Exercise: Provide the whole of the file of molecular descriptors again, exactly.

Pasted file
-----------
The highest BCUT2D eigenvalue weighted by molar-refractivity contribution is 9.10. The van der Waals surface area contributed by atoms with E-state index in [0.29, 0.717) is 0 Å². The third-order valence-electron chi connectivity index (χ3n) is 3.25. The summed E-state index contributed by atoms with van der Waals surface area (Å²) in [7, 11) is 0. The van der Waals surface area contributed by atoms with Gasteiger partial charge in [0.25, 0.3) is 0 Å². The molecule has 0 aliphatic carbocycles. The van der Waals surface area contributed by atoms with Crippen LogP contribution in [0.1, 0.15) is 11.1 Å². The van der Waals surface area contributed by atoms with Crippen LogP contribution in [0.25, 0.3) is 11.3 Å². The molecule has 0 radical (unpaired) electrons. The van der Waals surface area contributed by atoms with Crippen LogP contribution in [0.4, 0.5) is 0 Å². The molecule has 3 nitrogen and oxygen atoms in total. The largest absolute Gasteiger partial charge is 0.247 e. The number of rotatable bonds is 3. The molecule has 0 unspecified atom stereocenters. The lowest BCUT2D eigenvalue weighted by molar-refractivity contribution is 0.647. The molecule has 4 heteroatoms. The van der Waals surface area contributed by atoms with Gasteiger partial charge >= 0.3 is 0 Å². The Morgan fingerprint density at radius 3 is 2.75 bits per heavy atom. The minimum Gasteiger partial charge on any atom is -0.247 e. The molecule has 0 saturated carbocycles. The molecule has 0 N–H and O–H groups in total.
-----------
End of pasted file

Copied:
The highest BCUT2D eigenvalue weighted by molar-refractivity contribution is 9.10. The van der Waals surface area contributed by atoms with E-state index in [0.29, 0.717) is 0 Å². The third-order valence-electron chi connectivity index (χ3n) is 3.25. The summed E-state index contributed by atoms with van der Waals surface area (Å²) in [7, 11) is 0. The van der Waals surface area contributed by atoms with Gasteiger partial charge in [0.25, 0.3) is 0 Å². The molecule has 0 aliphatic carbocycles. The van der Waals surface area contributed by atoms with Crippen LogP contribution in [0.1, 0.15) is 11.1 Å². The van der Waals surface area contributed by atoms with Crippen LogP contribution in [0.25, 0.3) is 11.3 Å². The molecule has 0 radical (unpaired) electrons. The van der Waals surface area contributed by atoms with Crippen LogP contribution in [0.4, 0.5) is 0 Å². The molecule has 3 nitrogen and oxygen atoms in total. The largest absolute Gasteiger partial charge is 0.247 e. The number of rotatable bonds is 3. The molecule has 0 unspecified atom stereocenters. The lowest BCUT2D eigenvalue weighted by molar-refractivity contribution is 0.647. The molecule has 4 heteroatoms. The van der Waals surface area contributed by atoms with Gasteiger partial charge >= 0.3 is 0 Å². The Morgan fingerprint density at radius 3 is 2.75 bits per heavy atom. The minimum Gasteiger partial charge on any atom is -0.247 e. The molecule has 0 saturated carbocycles. The molecule has 0 N–H and O–H groups in total.